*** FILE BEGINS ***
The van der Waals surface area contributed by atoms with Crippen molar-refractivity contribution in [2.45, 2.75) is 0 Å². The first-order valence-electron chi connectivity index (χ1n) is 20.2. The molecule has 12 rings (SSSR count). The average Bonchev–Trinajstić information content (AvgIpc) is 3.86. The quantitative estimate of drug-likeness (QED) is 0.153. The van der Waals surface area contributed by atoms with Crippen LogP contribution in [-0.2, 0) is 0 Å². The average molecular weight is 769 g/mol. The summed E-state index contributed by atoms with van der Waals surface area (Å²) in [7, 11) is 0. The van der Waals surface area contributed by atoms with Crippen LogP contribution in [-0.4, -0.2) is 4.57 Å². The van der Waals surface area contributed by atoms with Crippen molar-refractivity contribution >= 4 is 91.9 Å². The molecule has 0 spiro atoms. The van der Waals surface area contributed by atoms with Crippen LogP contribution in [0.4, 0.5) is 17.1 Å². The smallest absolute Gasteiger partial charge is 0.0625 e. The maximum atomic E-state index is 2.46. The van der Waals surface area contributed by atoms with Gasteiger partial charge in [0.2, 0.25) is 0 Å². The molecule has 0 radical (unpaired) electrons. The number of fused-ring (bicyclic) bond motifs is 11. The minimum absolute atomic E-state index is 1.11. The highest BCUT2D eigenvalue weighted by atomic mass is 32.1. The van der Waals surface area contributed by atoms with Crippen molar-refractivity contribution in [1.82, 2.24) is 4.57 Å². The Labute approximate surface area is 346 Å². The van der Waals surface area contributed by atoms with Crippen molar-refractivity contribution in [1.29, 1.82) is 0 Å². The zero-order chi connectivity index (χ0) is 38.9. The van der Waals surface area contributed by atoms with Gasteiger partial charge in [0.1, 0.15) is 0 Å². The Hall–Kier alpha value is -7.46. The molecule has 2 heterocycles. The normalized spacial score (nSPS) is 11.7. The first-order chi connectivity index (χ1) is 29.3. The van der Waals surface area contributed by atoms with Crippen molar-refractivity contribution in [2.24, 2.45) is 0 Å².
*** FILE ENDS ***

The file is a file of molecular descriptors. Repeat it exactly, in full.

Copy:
The van der Waals surface area contributed by atoms with Crippen molar-refractivity contribution in [2.45, 2.75) is 0 Å². The first-order valence-electron chi connectivity index (χ1n) is 20.2. The molecule has 12 rings (SSSR count). The average Bonchev–Trinajstić information content (AvgIpc) is 3.86. The quantitative estimate of drug-likeness (QED) is 0.153. The van der Waals surface area contributed by atoms with Crippen LogP contribution in [-0.2, 0) is 0 Å². The average molecular weight is 769 g/mol. The summed E-state index contributed by atoms with van der Waals surface area (Å²) in [7, 11) is 0. The van der Waals surface area contributed by atoms with Crippen LogP contribution in [-0.4, -0.2) is 4.57 Å². The van der Waals surface area contributed by atoms with Crippen molar-refractivity contribution >= 4 is 91.9 Å². The molecule has 0 spiro atoms. The van der Waals surface area contributed by atoms with Crippen LogP contribution in [0.4, 0.5) is 17.1 Å². The smallest absolute Gasteiger partial charge is 0.0625 e. The maximum atomic E-state index is 2.46. The van der Waals surface area contributed by atoms with Gasteiger partial charge in [0.2, 0.25) is 0 Å². The molecule has 0 radical (unpaired) electrons. The number of fused-ring (bicyclic) bond motifs is 11. The minimum absolute atomic E-state index is 1.11. The highest BCUT2D eigenvalue weighted by atomic mass is 32.1. The van der Waals surface area contributed by atoms with Crippen molar-refractivity contribution in [1.82, 2.24) is 4.57 Å². The Labute approximate surface area is 346 Å². The van der Waals surface area contributed by atoms with Crippen molar-refractivity contribution in [1.29, 1.82) is 0 Å². The zero-order chi connectivity index (χ0) is 38.9. The van der Waals surface area contributed by atoms with Gasteiger partial charge in [0.1, 0.15) is 0 Å². The Hall–Kier alpha value is -7.46. The molecule has 2 heterocycles. The normalized spacial score (nSPS) is 11.7. The first-order chi connectivity index (χ1) is 29.3. The van der Waals surface area contributed by atoms with Crippen molar-refractivity contribution in [2.24, 2.45) is 0 Å².